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I have a webpage that takes 10 minutes to run one query against a database, but the same query returns in less than a second when run from SQL Server Management Studio.

The webpage is just firing SQL at the database that is executing a stored procedure, which in turn is performing a pretty simple select over four tables. Again the code is basic ADO, setting the CommandText on an SqlCommand and then performing an ExecuteReader to get the data.

The webpage normally works quickly, but when it slows down the only way to get it speeded up is to defragment the indexes on the tables being queried (different ones different times), which doesn't seem to make sense when the same query executes so quickly manually.

I have had a look at this question but it doesn't apply as the webpage is literally just firing text at the database.

Does anyone have any good ideas why this is going slow one way and not the other? Thanks

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Probably parameter sniffing. What version of SQL Server are you on? If SQL Server 2005+ try the query here to get both plans to compare. –  Martin Smith Sep 30 '10 at 14:38
This is for SQL Server 2005 –  Iain Hoult Sep 30 '10 at 14:39

2 Answers 2

up vote 4 down vote accepted

I would suspect parameter sniffing.

The cached execution plan used for your application's connection probably won't be usable by your SSMS connection due to different set options so it will generate a new different plan.

You can retrieve the cached plans for the stored procedure by using the query below. Then compare to see if they are different (e.g. is the slow one doing index seeks and bookmark lookups at a place where the other one does a scan?)

Use YourDatabase;

FROM sys.dm_exec_cached_plans 
CROSS APPLY sys.dm_exec_sql_text(plan_handle) 
CROSS APPLY sys.dm_exec_query_plan(plan_handle) 
cross APPLY sys.dm_exec_plan_attributes(plan_handle) AS epa
where sys.dm_exec_sql_text.OBJECTID=object_id('YourProcName') 
         and attribute='set_options'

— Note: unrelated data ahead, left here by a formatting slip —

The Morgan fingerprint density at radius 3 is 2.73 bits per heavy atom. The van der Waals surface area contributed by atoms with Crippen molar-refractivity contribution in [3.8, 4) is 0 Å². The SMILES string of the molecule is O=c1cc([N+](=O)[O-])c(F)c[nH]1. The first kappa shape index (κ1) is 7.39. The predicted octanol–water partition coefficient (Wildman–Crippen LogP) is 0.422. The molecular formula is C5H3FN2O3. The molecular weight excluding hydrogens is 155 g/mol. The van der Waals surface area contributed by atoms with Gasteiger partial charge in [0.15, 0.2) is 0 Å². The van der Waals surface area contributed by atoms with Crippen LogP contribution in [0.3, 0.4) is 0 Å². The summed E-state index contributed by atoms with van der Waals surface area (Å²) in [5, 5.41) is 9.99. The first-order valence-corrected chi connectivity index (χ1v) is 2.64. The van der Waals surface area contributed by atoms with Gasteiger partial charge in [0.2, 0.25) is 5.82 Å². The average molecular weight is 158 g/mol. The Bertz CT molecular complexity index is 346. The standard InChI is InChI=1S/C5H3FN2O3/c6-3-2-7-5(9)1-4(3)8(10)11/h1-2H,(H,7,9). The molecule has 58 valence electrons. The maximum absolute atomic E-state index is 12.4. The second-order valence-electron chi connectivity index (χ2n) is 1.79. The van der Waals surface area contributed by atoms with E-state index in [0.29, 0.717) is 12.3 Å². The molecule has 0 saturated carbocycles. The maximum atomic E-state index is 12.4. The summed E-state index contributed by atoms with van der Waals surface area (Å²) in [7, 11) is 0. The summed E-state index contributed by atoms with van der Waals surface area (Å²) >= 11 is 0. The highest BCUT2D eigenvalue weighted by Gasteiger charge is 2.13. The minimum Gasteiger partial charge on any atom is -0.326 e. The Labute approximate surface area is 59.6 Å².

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The 2 execution plans seem very similar, but would that be because I have done the index defrag already? –  Iain Hoult Sep 30 '10 at 14:53
That would cause the plans to be recompiled. Presumably there is no significant difference in timings between the two at the moment either? –  Martin Smith Sep 30 '10 at 14:54
It's always difficult to spot what's wrong when it's working fine again ;) No real differences in timings, thanks –  Iain Hoult Sep 30 '10 at 14:58
Assuming this is the problem, what do you think needs doing to stop it happening every couple of weeks? –  Iain Hoult Oct 1 '10 at 7:34
@Iain - You can use the OPTIMIZE FOR hint so that when the procedure is compiled you specify the parameter values it is compiled with rather than leaving it to chance. –  Martin Smith Oct 1 '10 at 9:04

Is there any difference between the command text of the query in the app and the query you are executing manually? Since you said that reindexing helps performance (which also updates statistics), it sounds like it may be getting stuck on a bad execution plan.

You might want to run a sql trace and capture the showplanxml event to see what the execution plan looks like, and also capture sql statement complete (though this can slow the server down if a lot of statements are coming through the system so be careful) to be sure the statement sent to SQL server is the same one you are running manually.

share|improve this answer
The sql is identical. I shall try out profiling the execution plans next time it goes slow, thanks –  Iain Hoult Sep 30 '10 at 14:56

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